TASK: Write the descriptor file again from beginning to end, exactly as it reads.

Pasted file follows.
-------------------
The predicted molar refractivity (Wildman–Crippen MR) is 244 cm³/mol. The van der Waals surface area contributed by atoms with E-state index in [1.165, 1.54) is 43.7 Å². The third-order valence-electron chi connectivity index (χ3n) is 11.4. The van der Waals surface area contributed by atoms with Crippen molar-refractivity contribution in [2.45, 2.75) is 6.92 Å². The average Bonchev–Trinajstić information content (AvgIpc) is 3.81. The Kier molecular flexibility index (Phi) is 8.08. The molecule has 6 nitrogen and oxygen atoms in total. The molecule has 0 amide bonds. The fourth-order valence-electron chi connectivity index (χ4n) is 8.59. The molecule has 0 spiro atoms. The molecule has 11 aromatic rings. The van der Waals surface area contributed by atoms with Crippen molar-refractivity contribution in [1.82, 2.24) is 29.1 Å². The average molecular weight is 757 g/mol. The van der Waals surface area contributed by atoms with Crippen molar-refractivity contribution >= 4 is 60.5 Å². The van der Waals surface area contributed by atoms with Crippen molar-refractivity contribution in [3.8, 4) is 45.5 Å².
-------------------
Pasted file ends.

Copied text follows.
The predicted molar refractivity (Wildman–Crippen MR) is 244 cm³/mol. The van der Waals surface area contributed by atoms with E-state index in [1.165, 1.54) is 43.7 Å². The third-order valence-electron chi connectivity index (χ3n) is 11.4. The van der Waals surface area contributed by atoms with Crippen molar-refractivity contribution in [2.45, 2.75) is 6.92 Å². The average Bonchev–Trinajstić information content (AvgIpc) is 3.81. The Kier molecular flexibility index (Phi) is 8.08. The molecule has 6 nitrogen and oxygen atoms in total. The molecule has 0 amide bonds. The fourth-order valence-electron chi connectivity index (χ4n) is 8.59. The molecule has 0 spiro atoms. The molecule has 11 aromatic rings. The van der Waals surface area contributed by atoms with Crippen molar-refractivity contribution in [1.82, 2.24) is 29.1 Å². The average molecular weight is 757 g/mol. The van der Waals surface area contributed by atoms with Crippen molar-refractivity contribution >= 4 is 60.5 Å². The van der Waals surface area contributed by atoms with Crippen molar-refractivity contribution in [3.8, 4) is 45.5 Å².